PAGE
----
To me a side project is taking an idea and building it from scratch. You do not have to complete it, it doesn’t need a business model or turn into a company over time, it doesn’t even need to make sense to other people than you. It is just a way to experiment. If later on it turns out into a successful company, good for you, but it doesn’t have to be your goal.
If you’re like me, you think that development is a creative process, and should be treated as such. So what better way to be more creative than by removing all the usual constraints of a day job – deadlines, legacy code, clients, etc. – and just building something for fun and the sake of building something cool!
Doing a side project is a great way to experiment with new technologies, try new processes and be able to fail with absolutely no consequences other than maybe a few hours wasted… and even then this time isn’t really lost because you tried and you learned something. It might not be much, but it could turn out to be a key point at your next job interview, or it could give you a better insight at what you do in your day job.
By know you might notice that this article is more directed towards people with some experience in development, but the concepts and ideas are the same for everyone. Everybody can benefit from having a side project. If you don’t have a technical background you could go to a Startup Weekend with an idea or team up with a developer. You could also learn how to code, it won’t be time wasted!
Great startups can come out of side projects
You’ve probably heard about Gmail starting of as a 20% time project (as in the amount of time a developer there can spend on other projects than the ones they’re assigned). This isn’t the only example.
Craigslist was Craig Newmark side project started in 1995 and only turned into a real company in 1999. Basecamp, a very successful project management software was initially an internal tool of 37signals that answered their own problems as a design firm. Instapaper was started by Marco Arment while he was CTO at Tumblr. You can even say that Twitter was a side project of a group of people working at Odeo.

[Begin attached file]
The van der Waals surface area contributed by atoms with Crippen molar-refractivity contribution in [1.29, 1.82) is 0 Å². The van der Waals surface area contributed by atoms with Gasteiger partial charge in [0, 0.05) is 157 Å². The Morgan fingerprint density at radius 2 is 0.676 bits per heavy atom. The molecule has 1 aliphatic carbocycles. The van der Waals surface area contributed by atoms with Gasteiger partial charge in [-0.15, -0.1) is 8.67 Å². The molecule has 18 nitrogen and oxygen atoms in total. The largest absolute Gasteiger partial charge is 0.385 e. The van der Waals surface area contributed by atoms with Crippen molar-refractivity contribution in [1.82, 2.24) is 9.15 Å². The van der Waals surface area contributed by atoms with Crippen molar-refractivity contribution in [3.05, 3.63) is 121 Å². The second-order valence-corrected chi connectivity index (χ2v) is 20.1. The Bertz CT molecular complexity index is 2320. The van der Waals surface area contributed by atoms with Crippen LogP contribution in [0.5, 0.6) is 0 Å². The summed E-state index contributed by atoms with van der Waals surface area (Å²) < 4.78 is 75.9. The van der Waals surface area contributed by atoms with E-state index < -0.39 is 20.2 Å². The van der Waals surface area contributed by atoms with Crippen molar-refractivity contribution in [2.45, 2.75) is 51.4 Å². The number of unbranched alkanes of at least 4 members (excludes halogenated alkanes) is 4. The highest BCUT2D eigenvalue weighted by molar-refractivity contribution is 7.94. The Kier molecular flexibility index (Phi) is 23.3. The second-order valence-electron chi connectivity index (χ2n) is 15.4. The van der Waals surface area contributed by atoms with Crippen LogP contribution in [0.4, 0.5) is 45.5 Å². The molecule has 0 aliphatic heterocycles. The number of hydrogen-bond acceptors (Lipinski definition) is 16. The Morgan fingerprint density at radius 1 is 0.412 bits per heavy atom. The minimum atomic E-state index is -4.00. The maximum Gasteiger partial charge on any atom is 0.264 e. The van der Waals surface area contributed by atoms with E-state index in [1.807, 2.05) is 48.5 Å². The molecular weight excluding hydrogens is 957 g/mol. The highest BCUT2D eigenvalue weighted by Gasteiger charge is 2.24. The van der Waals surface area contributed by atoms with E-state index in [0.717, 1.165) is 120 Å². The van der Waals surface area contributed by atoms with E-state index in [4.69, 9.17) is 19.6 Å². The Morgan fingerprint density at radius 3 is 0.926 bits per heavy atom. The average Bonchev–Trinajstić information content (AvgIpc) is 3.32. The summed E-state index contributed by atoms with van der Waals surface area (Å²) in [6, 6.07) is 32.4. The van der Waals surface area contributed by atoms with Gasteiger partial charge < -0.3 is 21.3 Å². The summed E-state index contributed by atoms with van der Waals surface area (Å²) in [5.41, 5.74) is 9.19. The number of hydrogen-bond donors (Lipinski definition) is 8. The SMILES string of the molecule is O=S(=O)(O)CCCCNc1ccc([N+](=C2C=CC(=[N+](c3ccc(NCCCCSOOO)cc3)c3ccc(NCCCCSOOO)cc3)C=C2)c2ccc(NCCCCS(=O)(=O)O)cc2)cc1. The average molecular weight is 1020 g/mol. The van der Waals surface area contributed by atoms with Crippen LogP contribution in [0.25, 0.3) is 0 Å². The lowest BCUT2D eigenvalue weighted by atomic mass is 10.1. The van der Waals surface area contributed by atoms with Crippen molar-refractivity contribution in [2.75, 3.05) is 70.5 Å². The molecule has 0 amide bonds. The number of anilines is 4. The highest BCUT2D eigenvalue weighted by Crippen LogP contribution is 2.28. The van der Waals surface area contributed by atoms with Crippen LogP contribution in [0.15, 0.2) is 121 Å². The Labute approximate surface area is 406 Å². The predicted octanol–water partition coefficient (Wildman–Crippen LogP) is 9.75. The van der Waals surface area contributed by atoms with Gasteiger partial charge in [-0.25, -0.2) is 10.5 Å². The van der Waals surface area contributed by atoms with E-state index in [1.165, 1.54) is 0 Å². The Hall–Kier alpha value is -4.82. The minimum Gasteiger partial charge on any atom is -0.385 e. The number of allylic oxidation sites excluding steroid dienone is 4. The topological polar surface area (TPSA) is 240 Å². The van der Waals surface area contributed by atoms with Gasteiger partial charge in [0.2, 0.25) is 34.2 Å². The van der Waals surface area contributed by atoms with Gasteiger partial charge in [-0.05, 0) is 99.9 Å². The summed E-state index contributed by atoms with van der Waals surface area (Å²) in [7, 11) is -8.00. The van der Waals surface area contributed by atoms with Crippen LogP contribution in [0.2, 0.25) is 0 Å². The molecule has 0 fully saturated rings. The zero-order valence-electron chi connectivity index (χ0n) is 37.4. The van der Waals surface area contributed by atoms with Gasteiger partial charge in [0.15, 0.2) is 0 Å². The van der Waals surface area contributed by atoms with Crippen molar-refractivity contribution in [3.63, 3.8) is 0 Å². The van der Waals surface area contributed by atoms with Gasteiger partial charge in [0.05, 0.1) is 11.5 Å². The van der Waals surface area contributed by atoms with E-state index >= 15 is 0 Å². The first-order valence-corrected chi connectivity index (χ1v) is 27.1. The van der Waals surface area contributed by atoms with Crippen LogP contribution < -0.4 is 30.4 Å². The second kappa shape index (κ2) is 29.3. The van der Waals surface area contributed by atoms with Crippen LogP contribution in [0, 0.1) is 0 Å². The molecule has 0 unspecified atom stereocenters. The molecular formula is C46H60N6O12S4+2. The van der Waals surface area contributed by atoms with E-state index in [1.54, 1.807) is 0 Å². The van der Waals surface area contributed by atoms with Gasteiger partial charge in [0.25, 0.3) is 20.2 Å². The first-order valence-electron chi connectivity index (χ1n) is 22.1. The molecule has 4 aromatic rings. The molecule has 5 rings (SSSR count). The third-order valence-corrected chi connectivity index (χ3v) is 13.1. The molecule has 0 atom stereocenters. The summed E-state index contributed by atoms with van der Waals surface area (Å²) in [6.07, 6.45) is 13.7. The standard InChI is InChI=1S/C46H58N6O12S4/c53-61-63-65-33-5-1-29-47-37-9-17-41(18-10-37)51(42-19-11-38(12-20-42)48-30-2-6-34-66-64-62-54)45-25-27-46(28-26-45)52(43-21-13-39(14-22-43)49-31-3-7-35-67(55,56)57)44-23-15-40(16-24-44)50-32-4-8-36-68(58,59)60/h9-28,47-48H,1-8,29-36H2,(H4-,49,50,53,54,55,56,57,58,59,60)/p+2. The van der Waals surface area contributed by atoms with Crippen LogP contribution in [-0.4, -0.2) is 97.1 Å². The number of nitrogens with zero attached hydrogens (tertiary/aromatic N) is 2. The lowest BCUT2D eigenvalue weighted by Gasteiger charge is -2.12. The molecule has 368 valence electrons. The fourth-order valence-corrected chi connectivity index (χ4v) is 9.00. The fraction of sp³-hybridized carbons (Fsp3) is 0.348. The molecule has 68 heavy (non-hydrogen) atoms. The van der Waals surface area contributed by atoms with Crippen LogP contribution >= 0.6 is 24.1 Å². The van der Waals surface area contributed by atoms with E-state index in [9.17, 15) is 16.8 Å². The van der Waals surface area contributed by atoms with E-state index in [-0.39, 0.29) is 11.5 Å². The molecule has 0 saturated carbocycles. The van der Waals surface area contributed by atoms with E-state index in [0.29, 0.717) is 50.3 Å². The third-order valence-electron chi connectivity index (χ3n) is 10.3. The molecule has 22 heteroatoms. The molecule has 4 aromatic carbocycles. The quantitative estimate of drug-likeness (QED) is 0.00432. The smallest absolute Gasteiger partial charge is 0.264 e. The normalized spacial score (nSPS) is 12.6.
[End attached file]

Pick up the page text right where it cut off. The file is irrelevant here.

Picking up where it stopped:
In France there are also examples such as HashtagBattle that was a startup weekend project and ended up getting a lot of exposure. Tigerlily was created during a hackaton, Super Marmitte was a side project until it got exposure at LeWeb in 2010…
You can read more about the beginning of some of these projects in Founders at Work by Jessica Livingston.
You don’t have to be that ambitious
Take my latest side project for example. A friend and I somehow got ourselves thinking it’d be fun if we could match people’s initials with airport codes. This coincided with the release of a new version of my favorite framework that I wanted to try out. We decided to use it to create a project and learn about this new technology in the process. It took us a few evenings of work and we learned a lot while having fun.
It doesn’t scale, there’s no way to make money out of it… but really there is no need to try to create the next Facebook! Simply do something that you like and that will teach you something, and then maybe you’ll create a new hit startup. First, take it only for what you’ll learn and the experience you’ll gain from it.
“Ok I get it, side projects are great, but I just don’t have the time!”
… is what I hear people say all the time.
This is not a valid argument; if you really wanted to, you could easily save a couple of evenings to work on your project. A lot of people feel like they won’t be able to get anything done, but unless you have complete A.D.D. you will get something done if you stay in front of a computer a few hours a week.
It’s just a matter of focusing and being passionate. Find and idea and a technology that feel right. If you like what you do, developing could be as fun as whatever you do on your free time.
My point is: Just get started.
I’ll add that it’s better if you begin small and scale up later. Nothing is more depressing than getting yourself into a project that will last years with absolutely nothing to show for it. It’s not as fun. Work in small steps, get feedback as you progress, and most of all try anything that goes through your mind because failure is an option, but learning nothing out of the experience isn’t.
Alright, you know that one idea that you had? The one you told your coworkers about? Yeah the one on a piece of paper or written in your iPhone.
Start working on it this evening.
Keep it fun, keep it interesting, do not pressure yourself. Nothing bad can come out of it!
This article was originally published on The Rude Baguette. Do what you love poster by Ugmonk.
Since you scrolled this far, you might be interested in some other things I wrote: